An interesting turn – one could even term it fascinating, but in Mediterranean politics one should always show self-restraint – was marked when Greek PM Kyriakos Mitsotakis chose the Parliament tribune to formulate his (and, supposedly, his country’s) position over the burning issue of rising refugee/migratory flows.
Mitsotakis decried any racism or xenophobia in todays’ Greece; he said that, whenever attending school parades he saw migrant children carry the national flag he felt pride; he added that all refugees who decide to stay in Greece after being granted asylum, should send their kids to (Greek)school. At some point he even said – and he got applause over this from around Parliament benches – that he was proud when he saw Greek society shift to a multicultural pattern.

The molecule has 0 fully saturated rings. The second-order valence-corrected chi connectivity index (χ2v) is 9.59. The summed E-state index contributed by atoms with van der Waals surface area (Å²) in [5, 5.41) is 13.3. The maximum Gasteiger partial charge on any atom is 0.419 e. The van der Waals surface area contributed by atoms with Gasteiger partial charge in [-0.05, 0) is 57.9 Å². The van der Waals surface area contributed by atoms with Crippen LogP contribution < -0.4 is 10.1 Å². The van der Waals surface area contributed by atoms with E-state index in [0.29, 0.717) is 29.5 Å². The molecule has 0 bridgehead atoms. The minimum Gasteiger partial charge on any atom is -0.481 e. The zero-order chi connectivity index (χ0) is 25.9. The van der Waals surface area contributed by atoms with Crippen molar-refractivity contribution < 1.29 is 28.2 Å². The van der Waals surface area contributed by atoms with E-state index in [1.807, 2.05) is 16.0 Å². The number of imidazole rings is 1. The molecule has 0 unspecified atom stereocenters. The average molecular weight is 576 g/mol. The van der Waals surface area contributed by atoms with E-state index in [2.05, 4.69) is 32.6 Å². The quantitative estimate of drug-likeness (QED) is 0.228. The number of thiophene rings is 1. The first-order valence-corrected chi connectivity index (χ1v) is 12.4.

For a political environment where “smuggled immigrants”(λαθρομετανάστες) are becoming a term of aggressive talk, where reference is made to “invasion” of the national territory, such positions as the ones espoused by Mitsotakis come as a reassuring surprise. Τruth be told, though, that this very same Prime Minister was fast to (also) declare that a tougher stance was to be shown by Greece for those immigrants who would not prove their being entitled to protection as refugees (according to humanitarian and European law). Such migrants would be kept henceforth in closed detention centres – for how long? this chip of the overall mosaic is missing – before sent back – how and to where? one more missing piece.